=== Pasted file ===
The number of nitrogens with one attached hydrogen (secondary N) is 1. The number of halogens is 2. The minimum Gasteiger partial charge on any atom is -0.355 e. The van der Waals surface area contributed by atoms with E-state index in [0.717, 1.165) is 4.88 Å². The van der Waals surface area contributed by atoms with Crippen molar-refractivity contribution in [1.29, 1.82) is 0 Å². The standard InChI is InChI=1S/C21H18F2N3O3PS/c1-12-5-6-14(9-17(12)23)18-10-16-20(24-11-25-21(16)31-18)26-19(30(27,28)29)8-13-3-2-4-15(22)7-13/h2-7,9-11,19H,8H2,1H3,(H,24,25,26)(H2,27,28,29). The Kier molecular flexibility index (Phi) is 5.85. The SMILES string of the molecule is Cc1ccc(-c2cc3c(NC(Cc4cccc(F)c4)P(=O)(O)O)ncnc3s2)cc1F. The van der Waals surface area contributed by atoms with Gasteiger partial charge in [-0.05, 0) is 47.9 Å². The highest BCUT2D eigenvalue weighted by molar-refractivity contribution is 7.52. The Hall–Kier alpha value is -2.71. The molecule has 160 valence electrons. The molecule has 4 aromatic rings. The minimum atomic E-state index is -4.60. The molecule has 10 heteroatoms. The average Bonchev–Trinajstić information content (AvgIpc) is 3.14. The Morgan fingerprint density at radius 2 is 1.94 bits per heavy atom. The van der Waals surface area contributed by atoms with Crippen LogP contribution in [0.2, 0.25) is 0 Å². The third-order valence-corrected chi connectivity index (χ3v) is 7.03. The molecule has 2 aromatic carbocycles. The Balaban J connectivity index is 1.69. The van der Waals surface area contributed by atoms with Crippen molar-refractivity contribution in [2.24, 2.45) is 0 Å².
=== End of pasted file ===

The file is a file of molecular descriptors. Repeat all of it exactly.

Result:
The number of nitrogens with one attached hydrogen (secondary N) is 1. The number of halogens is 2. The minimum Gasteiger partial charge on any atom is -0.355 e. The van der Waals surface area contributed by atoms with E-state index in [0.717, 1.165) is 4.88 Å². The van der Waals surface area contributed by atoms with Crippen molar-refractivity contribution in [1.29, 1.82) is 0 Å². The standard InChI is InChI=1S/C21H18F2N3O3PS/c1-12-5-6-14(9-17(12)23)18-10-16-20(24-11-25-21(16)31-18)26-19(30(27,28)29)8-13-3-2-4-15(22)7-13/h2-7,9-11,19H,8H2,1H3,(H,24,25,26)(H2,27,28,29). The Kier molecular flexibility index (Phi) is 5.85. The SMILES string of the molecule is Cc1ccc(-c2cc3c(NC(Cc4cccc(F)c4)P(=O)(O)O)ncnc3s2)cc1F. The van der Waals surface area contributed by atoms with Gasteiger partial charge in [-0.05, 0) is 47.9 Å². The highest BCUT2D eigenvalue weighted by molar-refractivity contribution is 7.52. The Hall–Kier alpha value is -2.71. The molecule has 160 valence electrons. The molecule has 4 aromatic rings. The minimum atomic E-state index is -4.60. The molecule has 10 heteroatoms. The average Bonchev–Trinajstić information content (AvgIpc) is 3.14. The Morgan fingerprint density at radius 2 is 1.94 bits per heavy atom. The van der Waals surface area contributed by atoms with Crippen LogP contribution in [0.2, 0.25) is 0 Å². The third-order valence-corrected chi connectivity index (χ3v) is 7.03. The molecule has 2 aromatic carbocycles. The Balaban J connectivity index is 1.69. The van der Waals surface area contributed by atoms with Crippen molar-refractivity contribution in [2.24, 2.45) is 0 Å².